During the 2020-2021 academic year, the English, Hawaiian and Foreign Languages, Speech and Communication disciplines in the Language Arts Division at Leeward Community College worked together to increase faculty engagement in assessment. To encourage faculty involvement in assessment, we held a division workshop on assessment, discussed strategies such as curriculum mapping, assessment planning, and signature assignments, and worked collaboratively with our individual disciplines. Results and future plans will be discussed.
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    Integrated Planning for Student Success: Kapi‘olani Community College’s Continuous Improvement Journey
    ( 2021-04-05) Sickel, Jamie ; Plamann Wagoner, Kara
    In early 2019, ACCJC reaffirmed Kapi‘olani Community College’s accreditation status, but mandated a follow-up report and provided an 18-month window to focus on two continuous improvement and assessment recommendations before a peer review follow-up visit would re-evaluate the institution. The College embraced this opportunity to re-imagine assessment and related processes through integrated planning. Program review cycles were aligned with course SLO assessment cycles; an archaic platform was replaced with a custom-tailored approach to scheduling and tracking SLO assessment, a continuous improvement system for programs, units, and campus governance organizations was implemented, and the Kapi‘olani CC Integrated Planning for Student Success model was developed and adopted. The process and its components focus on inclusivity, transparency, and accountability. This session will introduce the timeline, processes, tools, and takeaways as well as our current status and plans for continued improvement.
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    Automation of Student Learning Assessment for the Accreditation Board for Engineering and Technology (ABET)
    ( 2021-04-05) Stopa, Justin E. ; Cheung, Kwok Fai ; Nosal, Eva-Marie
    The MS program in the Ocean and Resources Engineering Department (ORE) is certified by the Accreditation Board for Engineering and Technology (ABET). ABET is an international certification that allows engineering programs flexibility while ensuring standards are met. The reviews are performed every 6 years. However, the program must be continuously evaluated. ABET recently changed its requirements; consequently, ORE updated our student learning objectives. During this change, we found the need to improve the automation of the information collected from students, faculty, alumni, and engineering professionals. Automation reduces human-hours needed to record, analyze, and communicate the results. Here, we present an overview of how we continuously evaluate our MS program. Specifically, we describe how surveys, analysis tools, and digital student progress forms aid in our continuous improvement. Our approach to automate the process reduces the time and resources of the ORE faculty and staff while streamlining the evaluation of the program.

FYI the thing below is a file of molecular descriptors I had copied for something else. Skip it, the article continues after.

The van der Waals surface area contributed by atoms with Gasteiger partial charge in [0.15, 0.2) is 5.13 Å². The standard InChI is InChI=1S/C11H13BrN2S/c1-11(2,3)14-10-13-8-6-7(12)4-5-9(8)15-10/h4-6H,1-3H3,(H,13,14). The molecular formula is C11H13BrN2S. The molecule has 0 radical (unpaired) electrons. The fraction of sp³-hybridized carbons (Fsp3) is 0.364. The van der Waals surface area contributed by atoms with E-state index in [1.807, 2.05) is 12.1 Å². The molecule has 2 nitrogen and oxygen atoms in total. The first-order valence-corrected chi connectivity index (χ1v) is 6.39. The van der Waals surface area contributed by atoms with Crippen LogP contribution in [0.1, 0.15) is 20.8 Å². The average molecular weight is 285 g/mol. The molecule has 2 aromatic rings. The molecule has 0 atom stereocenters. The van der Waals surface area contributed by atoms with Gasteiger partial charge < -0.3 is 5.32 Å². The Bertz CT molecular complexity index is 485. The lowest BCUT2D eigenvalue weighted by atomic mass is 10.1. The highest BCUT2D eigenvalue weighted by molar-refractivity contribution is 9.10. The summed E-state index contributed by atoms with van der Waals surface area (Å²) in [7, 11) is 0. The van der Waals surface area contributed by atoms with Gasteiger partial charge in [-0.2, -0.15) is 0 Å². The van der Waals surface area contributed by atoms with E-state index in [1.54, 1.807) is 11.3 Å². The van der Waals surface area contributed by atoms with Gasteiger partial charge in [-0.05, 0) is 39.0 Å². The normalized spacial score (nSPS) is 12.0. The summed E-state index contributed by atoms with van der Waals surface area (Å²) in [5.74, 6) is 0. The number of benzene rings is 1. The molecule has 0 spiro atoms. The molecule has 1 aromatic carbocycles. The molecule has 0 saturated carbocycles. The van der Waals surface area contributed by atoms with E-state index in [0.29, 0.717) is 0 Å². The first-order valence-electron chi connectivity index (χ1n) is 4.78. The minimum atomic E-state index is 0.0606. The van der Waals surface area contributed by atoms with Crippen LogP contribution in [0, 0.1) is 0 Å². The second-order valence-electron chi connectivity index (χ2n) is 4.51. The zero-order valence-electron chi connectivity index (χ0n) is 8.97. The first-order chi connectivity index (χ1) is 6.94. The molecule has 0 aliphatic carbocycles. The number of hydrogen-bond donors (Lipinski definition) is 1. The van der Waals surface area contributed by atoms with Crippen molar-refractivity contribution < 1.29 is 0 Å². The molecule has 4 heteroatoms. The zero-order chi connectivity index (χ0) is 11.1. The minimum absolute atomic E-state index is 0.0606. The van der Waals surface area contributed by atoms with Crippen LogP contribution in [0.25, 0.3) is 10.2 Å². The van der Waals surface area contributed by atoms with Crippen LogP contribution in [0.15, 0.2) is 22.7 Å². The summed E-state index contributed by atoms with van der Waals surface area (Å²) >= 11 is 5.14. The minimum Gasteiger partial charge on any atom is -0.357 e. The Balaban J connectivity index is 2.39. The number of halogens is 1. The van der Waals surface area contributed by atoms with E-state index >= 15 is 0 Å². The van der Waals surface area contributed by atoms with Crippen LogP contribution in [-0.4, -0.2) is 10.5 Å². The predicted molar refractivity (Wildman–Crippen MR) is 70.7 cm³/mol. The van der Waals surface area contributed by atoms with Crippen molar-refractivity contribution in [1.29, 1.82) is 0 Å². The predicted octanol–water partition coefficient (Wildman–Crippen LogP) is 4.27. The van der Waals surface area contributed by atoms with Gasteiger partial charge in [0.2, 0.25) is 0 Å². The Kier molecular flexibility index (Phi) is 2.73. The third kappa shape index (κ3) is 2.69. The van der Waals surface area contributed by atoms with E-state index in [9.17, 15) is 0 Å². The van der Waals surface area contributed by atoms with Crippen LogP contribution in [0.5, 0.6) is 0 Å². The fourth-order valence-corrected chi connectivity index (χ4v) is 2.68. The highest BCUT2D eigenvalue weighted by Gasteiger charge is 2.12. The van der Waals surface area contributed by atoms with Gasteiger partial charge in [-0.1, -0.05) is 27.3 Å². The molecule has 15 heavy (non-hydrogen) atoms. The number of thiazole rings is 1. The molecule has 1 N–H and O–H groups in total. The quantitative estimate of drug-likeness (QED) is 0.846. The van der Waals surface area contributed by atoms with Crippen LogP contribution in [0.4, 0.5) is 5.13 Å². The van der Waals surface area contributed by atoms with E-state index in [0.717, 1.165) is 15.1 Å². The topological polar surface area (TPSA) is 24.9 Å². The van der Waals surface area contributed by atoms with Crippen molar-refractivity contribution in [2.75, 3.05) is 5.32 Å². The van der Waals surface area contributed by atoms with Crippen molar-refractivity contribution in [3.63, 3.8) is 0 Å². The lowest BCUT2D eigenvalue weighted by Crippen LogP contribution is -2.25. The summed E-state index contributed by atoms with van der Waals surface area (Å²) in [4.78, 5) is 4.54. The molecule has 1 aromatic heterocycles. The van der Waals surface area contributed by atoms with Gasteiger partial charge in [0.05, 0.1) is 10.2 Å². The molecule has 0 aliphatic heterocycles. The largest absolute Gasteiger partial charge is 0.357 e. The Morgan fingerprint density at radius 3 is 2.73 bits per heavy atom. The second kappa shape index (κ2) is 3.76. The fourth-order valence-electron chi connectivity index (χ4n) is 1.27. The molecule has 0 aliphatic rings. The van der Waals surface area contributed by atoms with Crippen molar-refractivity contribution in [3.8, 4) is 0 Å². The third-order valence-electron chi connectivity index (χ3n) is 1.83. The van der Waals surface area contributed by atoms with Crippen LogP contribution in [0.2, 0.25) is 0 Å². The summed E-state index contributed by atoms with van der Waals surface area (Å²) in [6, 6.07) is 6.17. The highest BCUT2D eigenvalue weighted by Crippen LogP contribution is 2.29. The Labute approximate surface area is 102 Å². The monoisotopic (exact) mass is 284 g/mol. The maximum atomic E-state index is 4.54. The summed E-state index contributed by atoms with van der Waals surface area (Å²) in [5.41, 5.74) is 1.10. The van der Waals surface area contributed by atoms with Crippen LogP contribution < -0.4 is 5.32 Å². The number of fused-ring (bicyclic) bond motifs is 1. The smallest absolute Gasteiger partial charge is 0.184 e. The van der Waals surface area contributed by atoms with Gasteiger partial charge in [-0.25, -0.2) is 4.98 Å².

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    Creating a Rubric of Critical Thinking for Writing Intensive Courses
    ( 2021-04-05) Wang, Haidan ; Jiang, Song ; Jiang, Li ; Yue, Ming-Bao
    This poster reports an ongoing project collaborated by a team of Chinese faculty who teach writing intensive (WI) courses that identify critical thinking as one of the assessment components during AY 2020-2021. We will exhibit the collaborations of (a) the process of the rubric development, (b) the integration of rubric in student’s essay assessment, and (c) the preliminary results from three courses that have piloted this rubric. We will also explore the possible promotion of this rubric to other Chinese faculty for their adaption to other WI courses, through which we may receive feedback so as to make it a more adaptable criterion for crucial thinking assessment, one of the most important institutional learning objective encompassed by the UHM campus wide.
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    Assessing Written Communication Skills across Food Science Courses with a Common Rubric
    ( 2021-04-05) Ho, Kacie ; Jun, Soojin ; Li, Yong
    The Food Science and Human Nutrition (FSHN) Undergraduate program has established an ad-hoc committee to assess written communication skills across required food science courses. Involved faculty identified core writing-intensive food science courses within the FSHN curriculum that involve laboratory assignments and written laboratory reports. A rubric for assessing written laboratory and term project reports was selected as a common or shared rubric for instructors to use across their classes (Food Engineering, Food Microbiology, Food Chemistry, and Experimental Foods). The faculty hope to use these findings to make improvements in written communication skills across the program and hope to apply similar strategies in the future to identify strengths and weaknesses in other key competency areas across the FSHN undergraduate program.